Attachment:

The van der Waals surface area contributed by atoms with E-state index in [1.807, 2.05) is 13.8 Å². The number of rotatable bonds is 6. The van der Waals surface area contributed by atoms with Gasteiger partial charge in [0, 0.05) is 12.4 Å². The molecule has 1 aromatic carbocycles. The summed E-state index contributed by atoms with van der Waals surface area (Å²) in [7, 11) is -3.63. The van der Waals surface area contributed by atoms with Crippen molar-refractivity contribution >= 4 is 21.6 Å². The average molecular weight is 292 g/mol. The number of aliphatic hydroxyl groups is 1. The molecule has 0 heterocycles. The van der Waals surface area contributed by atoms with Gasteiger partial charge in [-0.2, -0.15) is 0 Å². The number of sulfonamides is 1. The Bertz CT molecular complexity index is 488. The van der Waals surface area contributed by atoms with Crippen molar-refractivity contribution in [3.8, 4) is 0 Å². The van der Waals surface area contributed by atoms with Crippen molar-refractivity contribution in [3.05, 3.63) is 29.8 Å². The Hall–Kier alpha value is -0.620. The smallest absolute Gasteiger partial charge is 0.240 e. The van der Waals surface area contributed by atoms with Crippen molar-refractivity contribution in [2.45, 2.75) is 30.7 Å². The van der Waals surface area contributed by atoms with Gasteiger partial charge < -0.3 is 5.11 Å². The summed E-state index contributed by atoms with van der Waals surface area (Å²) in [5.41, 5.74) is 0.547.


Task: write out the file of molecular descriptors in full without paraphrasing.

The van der Waals surface area contributed by atoms with E-state index in [1.807, 2.05) is 13.8 Å². The number of rotatable bonds is 6. The van der Waals surface area contributed by atoms with Gasteiger partial charge in [0, 0.05) is 12.4 Å². The molecule has 1 aromatic carbocycles. The summed E-state index contributed by atoms with van der Waals surface area (Å²) in [7, 11) is -3.63. The van der Waals surface area contributed by atoms with Crippen molar-refractivity contribution >= 4 is 21.6 Å². The average molecular weight is 292 g/mol. The number of aliphatic hydroxyl groups is 1. The molecule has 0 heterocycles. The van der Waals surface area contributed by atoms with Gasteiger partial charge in [-0.2, -0.15) is 0 Å². The number of sulfonamides is 1. The Bertz CT molecular complexity index is 488. The van der Waals surface area contributed by atoms with Crippen molar-refractivity contribution in [3.8, 4) is 0 Å². The van der Waals surface area contributed by atoms with Crippen molar-refractivity contribution in [3.05, 3.63) is 29.8 Å². The Hall–Kier alpha value is -0.620. The smallest absolute Gasteiger partial charge is 0.240 e. The van der Waals surface area contributed by atoms with Crippen molar-refractivity contribution in [2.45, 2.75) is 30.7 Å². The van der Waals surface area contributed by atoms with Gasteiger partial charge < -0.3 is 5.11 Å². The summed E-state index contributed by atoms with van der Waals surface area (Å²) in [5.41, 5.74) is 0.547.